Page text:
Welcome all dreamers, fantasists, bibliophiles, and romantics. Join me Mondays and Fridays for speculation about other worlds, exploration of the human heart and soul in fiction and fact, sojourns in history and science, advice and tidbits in the realms of story, and thoughts on everything in between...

Friday, April 26, 2013

Characters That Move the World

In the course of a story, no matter the type of story, the characters, especially the heroes, should undergo personal change. They should not be quite the same people that they were on the first page. They have learned something and grown since then.

This change can come about through an infinite range of possibilities. Often, it is because of things that are done to or happen around the characters. For example, Othello takes little action for most of Shakespeare’s play, but the machinations of Iago, the perceived betrayal of his wife, and so forth transform him from a man of pure nobility to a murderer.

On occasion, the change comes about because of a journey the character embarks on of his own choice. Lancelot and his quest for the grail, in most of its many renditions, is a great example. Once the quest is presented to him, he races to accept gladly, visions of greatness and destiny in his head. By the end though, he is humbled and faces his sins with Guinevere. This last example is of a more active character, but the principle of transformation remains the same.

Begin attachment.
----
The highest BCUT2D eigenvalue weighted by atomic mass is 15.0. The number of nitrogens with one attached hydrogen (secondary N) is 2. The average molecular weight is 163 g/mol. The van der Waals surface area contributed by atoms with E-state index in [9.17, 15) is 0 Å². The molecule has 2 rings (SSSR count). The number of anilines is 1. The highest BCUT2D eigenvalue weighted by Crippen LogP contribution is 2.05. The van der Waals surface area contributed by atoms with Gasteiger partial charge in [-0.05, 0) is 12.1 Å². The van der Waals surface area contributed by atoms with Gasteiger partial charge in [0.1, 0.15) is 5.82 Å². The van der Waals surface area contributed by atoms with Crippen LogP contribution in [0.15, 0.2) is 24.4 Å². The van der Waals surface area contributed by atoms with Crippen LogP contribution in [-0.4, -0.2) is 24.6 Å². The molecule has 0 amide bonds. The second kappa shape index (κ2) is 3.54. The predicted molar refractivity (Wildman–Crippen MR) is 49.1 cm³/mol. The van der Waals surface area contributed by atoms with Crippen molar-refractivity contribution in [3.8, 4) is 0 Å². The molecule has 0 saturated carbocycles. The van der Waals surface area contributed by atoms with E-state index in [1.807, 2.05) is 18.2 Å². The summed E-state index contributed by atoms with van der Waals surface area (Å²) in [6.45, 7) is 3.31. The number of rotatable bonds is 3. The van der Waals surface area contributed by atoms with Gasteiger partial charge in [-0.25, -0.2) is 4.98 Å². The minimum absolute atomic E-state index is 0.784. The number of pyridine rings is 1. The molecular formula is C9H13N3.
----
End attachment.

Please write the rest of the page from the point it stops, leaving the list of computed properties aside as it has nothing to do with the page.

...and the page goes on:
However, to take this to true heroic proportions, by the end of a story, the character or hero must be capable of something else. He must have the power to change the world.

I know this sounds extreme. On first glance, this could sound like he must become some great leader, but this is not actually the case. “The world” does not necessarily have to refer to the entire world. It is the hero’s world: his home, his family, his community, even his own life. Over the course of his journey, he should have found or learned something that gives him power to impact and alter his reality. In essence, he should take what he learned or how he grew and apply it.

Because all of us, at some point or another, long to alter our circumstances or aspects of ourselves, through the hero, we get to live vicariously. We tend to be impressed with those who dare to and succeed at truly influencing the world around them. We are drawn to them. So too are we drawn to heroes in fiction that move their world.

What examples can you think of in fiction of such heroes?

1 comment:

  1. I agree. Larger than life heroes need to be able to overcome larger than life challenges. Well said, Laura.